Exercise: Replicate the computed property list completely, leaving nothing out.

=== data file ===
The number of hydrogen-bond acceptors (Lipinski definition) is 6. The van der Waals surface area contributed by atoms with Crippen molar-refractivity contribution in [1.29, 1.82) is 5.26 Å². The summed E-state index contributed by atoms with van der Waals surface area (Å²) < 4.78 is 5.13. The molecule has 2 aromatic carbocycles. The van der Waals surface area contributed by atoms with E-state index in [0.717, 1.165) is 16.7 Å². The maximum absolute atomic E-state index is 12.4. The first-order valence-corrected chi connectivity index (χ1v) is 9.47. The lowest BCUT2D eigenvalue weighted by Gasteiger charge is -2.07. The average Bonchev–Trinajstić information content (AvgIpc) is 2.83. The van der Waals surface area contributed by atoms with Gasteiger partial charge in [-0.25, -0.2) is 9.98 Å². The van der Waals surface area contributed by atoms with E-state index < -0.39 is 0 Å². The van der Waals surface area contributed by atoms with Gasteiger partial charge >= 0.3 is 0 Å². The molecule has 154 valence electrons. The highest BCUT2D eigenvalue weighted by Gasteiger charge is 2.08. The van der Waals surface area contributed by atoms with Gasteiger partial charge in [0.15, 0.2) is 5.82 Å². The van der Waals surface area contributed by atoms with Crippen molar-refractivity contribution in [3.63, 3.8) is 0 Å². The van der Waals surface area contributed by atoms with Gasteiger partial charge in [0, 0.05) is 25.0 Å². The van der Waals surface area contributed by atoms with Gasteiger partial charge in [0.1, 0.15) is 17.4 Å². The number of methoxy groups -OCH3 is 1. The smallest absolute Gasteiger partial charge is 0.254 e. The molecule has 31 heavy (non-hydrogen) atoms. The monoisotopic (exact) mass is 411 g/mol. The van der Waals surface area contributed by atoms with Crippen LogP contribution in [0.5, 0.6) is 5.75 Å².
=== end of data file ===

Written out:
The number of hydrogen-bond acceptors (Lipinski definition) is 6. The van der Waals surface area contributed by atoms with Crippen molar-refractivity contribution in [1.29, 1.82) is 5.26 Å². The summed E-state index contributed by atoms with van der Waals surface area (Å²) < 4.78 is 5.13. The molecule has 2 aromatic carbocycles. The van der Waals surface area contributed by atoms with E-state index in [0.717, 1.165) is 16.7 Å². The maximum absolute atomic E-state index is 12.4. The first-order valence-corrected chi connectivity index (χ1v) is 9.47. The lowest BCUT2D eigenvalue weighted by Gasteiger charge is -2.07. The average Bonchev–Trinajstić information content (AvgIpc) is 2.83. The van der Waals surface area contributed by atoms with Gasteiger partial charge in [-0.25, -0.2) is 9.98 Å². The van der Waals surface area contributed by atoms with E-state index < -0.39 is 0 Å². The van der Waals surface area contributed by atoms with Gasteiger partial charge >= 0.3 is 0 Å². The molecule has 154 valence electrons. The highest BCUT2D eigenvalue weighted by Gasteiger charge is 2.08. The van der Waals surface area contributed by atoms with Gasteiger partial charge in [0.15, 0.2) is 5.82 Å². The van der Waals surface area contributed by atoms with Crippen molar-refractivity contribution in [3.63, 3.8) is 0 Å². The van der Waals surface area contributed by atoms with Gasteiger partial charge in [0, 0.05) is 25.0 Å². The van der Waals surface area contributed by atoms with Gasteiger partial charge in [0.1, 0.15) is 17.4 Å². The number of methoxy groups -OCH3 is 1. The smallest absolute Gasteiger partial charge is 0.254 e. The molecule has 31 heavy (non-hydrogen) atoms. The monoisotopic (exact) mass is 411 g/mol. The van der Waals surface area contributed by atoms with Crippen LogP contribution in [0.5, 0.6) is 5.75 Å².